1. Primary Energy Requirement
Total primary energy requirement, also known as Total Primary Energy Supply, is defined as the sum of imported and locally available fuels less re-exports and bunkering after adjusting for stock changes.
Total primary energy requirement increased by 2.5% from 1,455 in 2013 to 1,492 thousand tonnes of oil equivalent (ktoe) in 2014.
Imported fuels comprising petroleum products (55%) and coal (31%) made up 86% (1,279 ktoe) of the total primary energy requirement in 2014. The remaining 14% (212 ktoe) consisted of locally available sources namely bagasse, hydro, wind, landfill gas, photovoltaic and fuelwood.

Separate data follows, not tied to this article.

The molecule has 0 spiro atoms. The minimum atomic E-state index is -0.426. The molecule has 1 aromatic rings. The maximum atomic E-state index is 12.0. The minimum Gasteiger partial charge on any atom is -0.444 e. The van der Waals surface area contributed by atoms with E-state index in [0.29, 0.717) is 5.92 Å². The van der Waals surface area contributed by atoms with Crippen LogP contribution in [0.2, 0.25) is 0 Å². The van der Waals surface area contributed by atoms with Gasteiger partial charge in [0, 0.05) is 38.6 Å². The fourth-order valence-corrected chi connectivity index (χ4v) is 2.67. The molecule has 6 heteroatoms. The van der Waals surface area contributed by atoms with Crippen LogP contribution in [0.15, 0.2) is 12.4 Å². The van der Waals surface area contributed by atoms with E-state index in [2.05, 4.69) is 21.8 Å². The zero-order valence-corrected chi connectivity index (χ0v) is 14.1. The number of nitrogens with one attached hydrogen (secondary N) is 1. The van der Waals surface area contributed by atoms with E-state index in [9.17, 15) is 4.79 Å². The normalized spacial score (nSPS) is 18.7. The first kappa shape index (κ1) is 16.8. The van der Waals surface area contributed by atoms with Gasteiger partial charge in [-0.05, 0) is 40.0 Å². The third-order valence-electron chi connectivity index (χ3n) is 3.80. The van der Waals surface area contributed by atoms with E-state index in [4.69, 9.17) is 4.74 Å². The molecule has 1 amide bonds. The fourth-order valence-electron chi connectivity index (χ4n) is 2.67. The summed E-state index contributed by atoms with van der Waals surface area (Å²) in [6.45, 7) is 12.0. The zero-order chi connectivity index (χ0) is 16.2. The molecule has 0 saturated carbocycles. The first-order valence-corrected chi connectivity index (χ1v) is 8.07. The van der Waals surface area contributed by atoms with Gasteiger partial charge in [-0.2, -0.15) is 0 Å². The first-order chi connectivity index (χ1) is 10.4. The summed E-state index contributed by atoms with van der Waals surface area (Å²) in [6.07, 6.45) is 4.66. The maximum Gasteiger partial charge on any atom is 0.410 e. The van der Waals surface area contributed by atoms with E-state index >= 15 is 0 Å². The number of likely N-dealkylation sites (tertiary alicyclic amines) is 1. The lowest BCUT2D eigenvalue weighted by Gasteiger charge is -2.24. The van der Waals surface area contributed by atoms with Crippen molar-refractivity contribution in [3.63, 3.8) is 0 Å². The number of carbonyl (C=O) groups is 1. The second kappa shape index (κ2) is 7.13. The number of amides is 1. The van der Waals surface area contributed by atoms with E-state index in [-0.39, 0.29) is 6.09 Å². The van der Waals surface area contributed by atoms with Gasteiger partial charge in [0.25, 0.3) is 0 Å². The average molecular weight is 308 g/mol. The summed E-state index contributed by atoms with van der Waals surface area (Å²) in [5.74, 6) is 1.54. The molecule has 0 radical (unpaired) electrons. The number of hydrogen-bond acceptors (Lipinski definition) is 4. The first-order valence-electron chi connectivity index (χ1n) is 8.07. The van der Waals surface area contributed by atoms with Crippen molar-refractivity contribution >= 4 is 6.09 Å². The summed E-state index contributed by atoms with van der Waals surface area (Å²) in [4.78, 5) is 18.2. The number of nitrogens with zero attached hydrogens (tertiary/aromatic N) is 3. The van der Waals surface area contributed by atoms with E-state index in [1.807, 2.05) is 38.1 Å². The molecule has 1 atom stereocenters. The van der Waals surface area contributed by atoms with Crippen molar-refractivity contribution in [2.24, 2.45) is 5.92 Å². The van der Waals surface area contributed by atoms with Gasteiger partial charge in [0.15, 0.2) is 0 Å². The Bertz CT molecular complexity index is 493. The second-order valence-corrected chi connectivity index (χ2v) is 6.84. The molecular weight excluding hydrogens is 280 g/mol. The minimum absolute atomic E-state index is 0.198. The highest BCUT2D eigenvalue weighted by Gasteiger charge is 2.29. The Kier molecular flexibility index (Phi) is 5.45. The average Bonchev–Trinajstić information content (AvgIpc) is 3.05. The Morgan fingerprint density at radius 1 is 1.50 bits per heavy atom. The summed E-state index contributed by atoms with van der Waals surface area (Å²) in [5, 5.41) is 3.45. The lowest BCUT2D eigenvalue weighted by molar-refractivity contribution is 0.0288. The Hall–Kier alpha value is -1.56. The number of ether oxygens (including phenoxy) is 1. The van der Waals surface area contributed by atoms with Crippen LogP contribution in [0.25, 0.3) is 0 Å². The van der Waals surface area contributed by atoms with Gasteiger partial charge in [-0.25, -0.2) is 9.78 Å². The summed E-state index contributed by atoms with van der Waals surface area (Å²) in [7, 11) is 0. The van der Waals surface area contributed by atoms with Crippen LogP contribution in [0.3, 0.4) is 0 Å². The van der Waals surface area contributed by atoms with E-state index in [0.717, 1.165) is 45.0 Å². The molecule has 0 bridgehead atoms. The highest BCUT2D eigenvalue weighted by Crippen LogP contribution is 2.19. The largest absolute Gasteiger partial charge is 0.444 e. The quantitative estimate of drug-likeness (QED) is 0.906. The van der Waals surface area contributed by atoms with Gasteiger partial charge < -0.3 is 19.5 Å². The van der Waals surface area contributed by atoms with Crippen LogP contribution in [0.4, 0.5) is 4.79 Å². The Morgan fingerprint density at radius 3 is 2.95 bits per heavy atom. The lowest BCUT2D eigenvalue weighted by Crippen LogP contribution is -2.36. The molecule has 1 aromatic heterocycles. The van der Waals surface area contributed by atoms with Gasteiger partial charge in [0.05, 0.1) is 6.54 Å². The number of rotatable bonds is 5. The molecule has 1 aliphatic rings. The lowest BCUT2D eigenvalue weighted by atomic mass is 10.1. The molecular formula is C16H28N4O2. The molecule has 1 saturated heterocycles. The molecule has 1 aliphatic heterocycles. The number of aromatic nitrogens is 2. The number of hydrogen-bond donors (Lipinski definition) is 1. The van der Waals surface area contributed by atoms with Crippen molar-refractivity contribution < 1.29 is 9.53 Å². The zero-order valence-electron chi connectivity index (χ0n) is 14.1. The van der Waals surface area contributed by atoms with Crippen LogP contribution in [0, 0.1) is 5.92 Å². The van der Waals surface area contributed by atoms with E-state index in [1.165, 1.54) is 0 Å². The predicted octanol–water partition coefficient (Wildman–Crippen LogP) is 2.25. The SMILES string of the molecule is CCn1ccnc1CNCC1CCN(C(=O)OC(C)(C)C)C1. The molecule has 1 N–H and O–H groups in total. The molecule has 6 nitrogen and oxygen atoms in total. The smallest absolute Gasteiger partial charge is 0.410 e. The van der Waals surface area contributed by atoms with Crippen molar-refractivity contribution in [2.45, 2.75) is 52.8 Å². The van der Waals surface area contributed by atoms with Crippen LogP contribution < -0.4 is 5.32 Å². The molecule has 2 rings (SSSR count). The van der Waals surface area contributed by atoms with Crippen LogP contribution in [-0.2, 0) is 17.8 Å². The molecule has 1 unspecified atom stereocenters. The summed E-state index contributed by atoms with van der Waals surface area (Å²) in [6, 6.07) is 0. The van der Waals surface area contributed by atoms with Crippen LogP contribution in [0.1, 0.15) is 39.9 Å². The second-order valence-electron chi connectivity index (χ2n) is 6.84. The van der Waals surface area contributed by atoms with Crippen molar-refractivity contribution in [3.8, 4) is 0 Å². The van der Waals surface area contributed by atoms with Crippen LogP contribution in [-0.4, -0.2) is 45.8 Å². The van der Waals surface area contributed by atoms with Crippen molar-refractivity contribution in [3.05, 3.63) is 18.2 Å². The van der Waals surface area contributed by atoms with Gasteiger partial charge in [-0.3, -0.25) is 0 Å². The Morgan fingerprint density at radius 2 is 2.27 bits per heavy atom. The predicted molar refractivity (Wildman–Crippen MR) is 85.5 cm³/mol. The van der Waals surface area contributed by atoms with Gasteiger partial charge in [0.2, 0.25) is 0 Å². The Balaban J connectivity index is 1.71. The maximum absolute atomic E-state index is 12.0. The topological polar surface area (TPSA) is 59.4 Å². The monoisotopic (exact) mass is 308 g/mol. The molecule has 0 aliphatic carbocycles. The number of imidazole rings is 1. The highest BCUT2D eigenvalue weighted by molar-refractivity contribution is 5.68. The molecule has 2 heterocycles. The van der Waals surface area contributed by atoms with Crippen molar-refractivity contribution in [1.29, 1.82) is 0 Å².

In 2014, electricity generation went up by 1.8% from 2,885 GWh (248 ktoe) in 2013 to 2,937 GWh (253 ktoe), of which 80% (2,341 GWh or 202 ktoe) was generated from non-renewable sources and 20% (596 GWh or 51 ktoe) from renewable sources.
The Independent Power Producers produced around 60% of the total electricity generated and the Central Electricity Board produced the remaining 40%.
During the same period, sales of electricity increased by 2.9% from 2,384 GWh (205 ktoe)
to 2,452 GWh (211 ktoe) and the average sales price remained at around Rs 6 per kWh.
The mean amount of rainfall recorded in the Island of Mauritius went down by 1.5% from 2,126 millimetres in 2013 to 2,094 in 2014. During the same period, the total volume of potable water treated by the different treatment plants went up by 5.5% from 217 to 229 million cubic metres (Mm3).